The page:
Mashable takes a walk through the latest Twitter mutation, Stweet!, which discerns a tweet's location and marries it to Google's Street View. Be very afraid.
In another intriguing Twitter project, Vancouver's Jer Thorp married microblogging and arrivals to create Just Landed. The tool parses the syntax to find people who've just stepped off planes, and then uses CaT presenter Ben Fry's Processing to create an animated map of the results. Thorp says the project came about after a discussion on disease transmission, making Just Landed officially the coolest byproduct of the H1N1 outbreak. Like the project below, Thorp's effort owes a bit of a visual hat tip to Google's Aaron Koblin--who, believe it or not, will be at CaT. With the MIT Senseable City Lab, Koblin used outbound transmissions in Processing in New York Talk Exchange and mapped air travel in Flight Patterns.
Get an in-depth look at the various technologies of interest to the kooky scientists in the Times R&D group, courtesy Niemen Journalism Lab and CaT speaker Nick Bilton.
Some say future journalists will be able to do everything from sifting through databases to developing applications and harnessing APIs, which is a far cry from many of today's newsrooms. Read about one of the first prominent "hacker-journalists" at PBS' MediaShift Idea Lab and watch our video interview with the Times' Bilton and Derek Gottfrid to hear their take on the rise of a new class of reporter.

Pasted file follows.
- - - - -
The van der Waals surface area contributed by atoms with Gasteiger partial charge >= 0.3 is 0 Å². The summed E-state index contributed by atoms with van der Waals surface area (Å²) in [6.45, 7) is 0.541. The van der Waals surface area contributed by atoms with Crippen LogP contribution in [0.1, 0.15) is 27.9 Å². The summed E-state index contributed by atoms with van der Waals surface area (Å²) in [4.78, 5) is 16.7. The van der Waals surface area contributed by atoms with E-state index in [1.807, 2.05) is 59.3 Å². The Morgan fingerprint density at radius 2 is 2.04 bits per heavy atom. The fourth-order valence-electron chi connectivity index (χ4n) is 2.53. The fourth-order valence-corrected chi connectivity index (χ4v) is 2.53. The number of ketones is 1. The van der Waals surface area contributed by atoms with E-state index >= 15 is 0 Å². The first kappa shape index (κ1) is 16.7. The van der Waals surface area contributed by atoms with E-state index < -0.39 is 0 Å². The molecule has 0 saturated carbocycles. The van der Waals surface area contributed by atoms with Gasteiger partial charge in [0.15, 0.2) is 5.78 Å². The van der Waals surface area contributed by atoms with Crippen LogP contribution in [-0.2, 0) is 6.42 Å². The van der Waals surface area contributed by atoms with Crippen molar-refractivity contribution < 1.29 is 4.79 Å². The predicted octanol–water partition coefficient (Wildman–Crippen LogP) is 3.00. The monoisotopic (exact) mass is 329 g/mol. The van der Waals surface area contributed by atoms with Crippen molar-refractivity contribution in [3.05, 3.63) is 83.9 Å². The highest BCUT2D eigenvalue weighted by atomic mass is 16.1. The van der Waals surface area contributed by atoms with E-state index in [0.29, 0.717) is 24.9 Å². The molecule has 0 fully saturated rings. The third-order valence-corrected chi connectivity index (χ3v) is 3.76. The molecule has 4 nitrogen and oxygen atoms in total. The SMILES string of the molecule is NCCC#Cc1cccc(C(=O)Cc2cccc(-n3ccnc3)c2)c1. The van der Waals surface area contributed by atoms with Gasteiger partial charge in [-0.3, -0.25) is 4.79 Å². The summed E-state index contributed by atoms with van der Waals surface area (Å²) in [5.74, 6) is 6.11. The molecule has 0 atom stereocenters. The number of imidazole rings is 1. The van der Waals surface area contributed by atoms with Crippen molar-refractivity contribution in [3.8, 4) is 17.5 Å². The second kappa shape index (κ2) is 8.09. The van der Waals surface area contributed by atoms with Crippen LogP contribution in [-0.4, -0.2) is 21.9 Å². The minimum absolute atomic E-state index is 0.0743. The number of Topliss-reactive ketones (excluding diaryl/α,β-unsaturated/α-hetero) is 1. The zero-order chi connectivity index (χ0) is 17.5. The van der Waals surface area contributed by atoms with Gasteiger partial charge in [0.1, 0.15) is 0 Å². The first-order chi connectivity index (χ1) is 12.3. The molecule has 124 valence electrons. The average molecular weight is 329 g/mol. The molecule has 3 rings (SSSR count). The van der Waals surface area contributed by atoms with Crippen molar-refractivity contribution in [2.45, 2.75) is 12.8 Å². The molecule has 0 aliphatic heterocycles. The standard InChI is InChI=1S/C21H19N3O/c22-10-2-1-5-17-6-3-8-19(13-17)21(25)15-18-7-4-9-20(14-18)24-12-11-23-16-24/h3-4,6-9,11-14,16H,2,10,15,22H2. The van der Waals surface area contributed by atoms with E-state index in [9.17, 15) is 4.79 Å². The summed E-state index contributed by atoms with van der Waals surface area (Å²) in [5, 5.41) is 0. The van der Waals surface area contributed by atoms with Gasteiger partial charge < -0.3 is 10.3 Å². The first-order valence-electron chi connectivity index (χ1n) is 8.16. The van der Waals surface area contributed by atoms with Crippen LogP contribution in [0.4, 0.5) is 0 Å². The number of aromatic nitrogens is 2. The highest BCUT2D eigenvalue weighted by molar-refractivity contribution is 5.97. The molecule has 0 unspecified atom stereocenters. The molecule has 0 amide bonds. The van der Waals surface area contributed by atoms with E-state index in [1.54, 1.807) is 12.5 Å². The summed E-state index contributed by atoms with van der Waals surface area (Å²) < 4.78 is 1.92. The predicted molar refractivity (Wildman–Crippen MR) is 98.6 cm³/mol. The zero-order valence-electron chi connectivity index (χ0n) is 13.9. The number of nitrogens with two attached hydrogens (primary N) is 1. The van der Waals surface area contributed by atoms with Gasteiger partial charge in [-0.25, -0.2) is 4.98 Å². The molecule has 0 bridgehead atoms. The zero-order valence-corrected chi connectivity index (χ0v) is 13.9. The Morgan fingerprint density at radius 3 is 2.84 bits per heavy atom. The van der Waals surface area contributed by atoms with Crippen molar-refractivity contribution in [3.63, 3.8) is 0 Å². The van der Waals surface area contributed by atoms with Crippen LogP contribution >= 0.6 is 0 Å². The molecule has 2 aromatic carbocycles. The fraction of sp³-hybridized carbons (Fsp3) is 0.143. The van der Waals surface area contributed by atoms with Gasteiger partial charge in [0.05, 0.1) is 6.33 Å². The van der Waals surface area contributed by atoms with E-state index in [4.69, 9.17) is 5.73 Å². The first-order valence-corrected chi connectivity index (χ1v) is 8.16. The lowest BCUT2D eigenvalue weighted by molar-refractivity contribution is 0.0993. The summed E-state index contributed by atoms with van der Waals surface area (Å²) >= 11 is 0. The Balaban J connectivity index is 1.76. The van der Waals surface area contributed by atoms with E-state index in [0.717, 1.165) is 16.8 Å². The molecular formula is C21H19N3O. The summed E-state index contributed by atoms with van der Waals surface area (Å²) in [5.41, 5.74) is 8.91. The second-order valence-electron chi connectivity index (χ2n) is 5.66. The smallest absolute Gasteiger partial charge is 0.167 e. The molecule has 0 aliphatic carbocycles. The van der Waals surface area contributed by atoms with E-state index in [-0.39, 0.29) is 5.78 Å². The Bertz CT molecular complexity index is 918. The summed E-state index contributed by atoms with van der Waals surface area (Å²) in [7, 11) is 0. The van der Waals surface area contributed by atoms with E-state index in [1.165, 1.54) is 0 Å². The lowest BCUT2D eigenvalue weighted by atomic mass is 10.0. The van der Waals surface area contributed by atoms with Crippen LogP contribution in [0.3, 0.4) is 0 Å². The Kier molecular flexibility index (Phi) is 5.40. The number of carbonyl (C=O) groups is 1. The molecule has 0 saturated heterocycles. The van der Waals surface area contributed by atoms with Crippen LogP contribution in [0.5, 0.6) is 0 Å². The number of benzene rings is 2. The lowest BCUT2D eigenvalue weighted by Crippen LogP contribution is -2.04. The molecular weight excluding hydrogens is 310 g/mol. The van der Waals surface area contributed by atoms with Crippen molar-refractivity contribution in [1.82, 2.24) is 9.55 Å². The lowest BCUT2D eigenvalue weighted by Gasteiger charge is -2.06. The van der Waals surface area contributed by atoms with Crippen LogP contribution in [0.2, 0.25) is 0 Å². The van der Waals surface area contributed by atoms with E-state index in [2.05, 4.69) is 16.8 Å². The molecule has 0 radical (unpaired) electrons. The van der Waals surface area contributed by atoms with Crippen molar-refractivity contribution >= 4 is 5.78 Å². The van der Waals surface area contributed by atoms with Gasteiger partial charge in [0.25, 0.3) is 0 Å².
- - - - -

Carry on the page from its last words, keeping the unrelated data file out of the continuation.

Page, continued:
More from the Times, this time a raw feed of all Times content online, built by Gottfrid's team.
Rubbishcorp takes a look at a couple of practical applications of the Konami Code, the lord's prayer of NES-players. See the full list at (you've got to enter the code to get in!)
The smartphone as field guide? The National Science Foundation thinks that's how the future will look, with a program already in place to identify leaves and help researchers. The matching software may be paired with catalogs of bird calls or other flora and fauna, according to the article.
In other 'hey that looks like Processing' news, some smarty-pants stuck a light on their Roomba robot vacuum and did a long-exposure photo as it cleaned the house. The resulting image on Wired's Gadget Lab blog is great.
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